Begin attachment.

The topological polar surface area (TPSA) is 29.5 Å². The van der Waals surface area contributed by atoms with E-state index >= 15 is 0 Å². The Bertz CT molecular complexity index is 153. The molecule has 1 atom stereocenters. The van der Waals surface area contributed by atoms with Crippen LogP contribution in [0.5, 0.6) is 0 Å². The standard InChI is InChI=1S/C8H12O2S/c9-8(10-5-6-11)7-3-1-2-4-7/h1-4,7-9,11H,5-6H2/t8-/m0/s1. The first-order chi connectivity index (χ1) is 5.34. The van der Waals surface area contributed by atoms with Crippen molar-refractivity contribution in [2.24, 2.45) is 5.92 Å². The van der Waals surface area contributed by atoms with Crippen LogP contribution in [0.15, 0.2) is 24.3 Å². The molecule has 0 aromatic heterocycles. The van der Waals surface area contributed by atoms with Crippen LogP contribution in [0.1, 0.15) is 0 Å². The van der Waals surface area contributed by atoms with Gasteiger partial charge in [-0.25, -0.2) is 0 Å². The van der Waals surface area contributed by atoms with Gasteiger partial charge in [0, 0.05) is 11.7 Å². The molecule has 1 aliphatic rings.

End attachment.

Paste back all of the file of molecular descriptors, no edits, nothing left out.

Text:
The topological polar surface area (TPSA) is 29.5 Å². The van der Waals surface area contributed by atoms with E-state index >= 15 is 0 Å². The Bertz CT molecular complexity index is 153. The molecule has 1 atom stereocenters. The van der Waals surface area contributed by atoms with Crippen LogP contribution in [0.5, 0.6) is 0 Å². The standard InChI is InChI=1S/C8H12O2S/c9-8(10-5-6-11)7-3-1-2-4-7/h1-4,7-9,11H,5-6H2/t8-/m0/s1. The first-order chi connectivity index (χ1) is 5.34. The van der Waals surface area contributed by atoms with Crippen molar-refractivity contribution in [2.24, 2.45) is 5.92 Å². The van der Waals surface area contributed by atoms with Crippen LogP contribution in [0.15, 0.2) is 24.3 Å². The molecule has 0 aromatic heterocycles. The van der Waals surface area contributed by atoms with Crippen LogP contribution in [0.1, 0.15) is 0 Å². The van der Waals surface area contributed by atoms with Gasteiger partial charge in [-0.25, -0.2) is 0 Å². The van der Waals surface area contributed by atoms with Gasteiger partial charge in [0, 0.05) is 11.7 Å². The molecule has 1 aliphatic rings.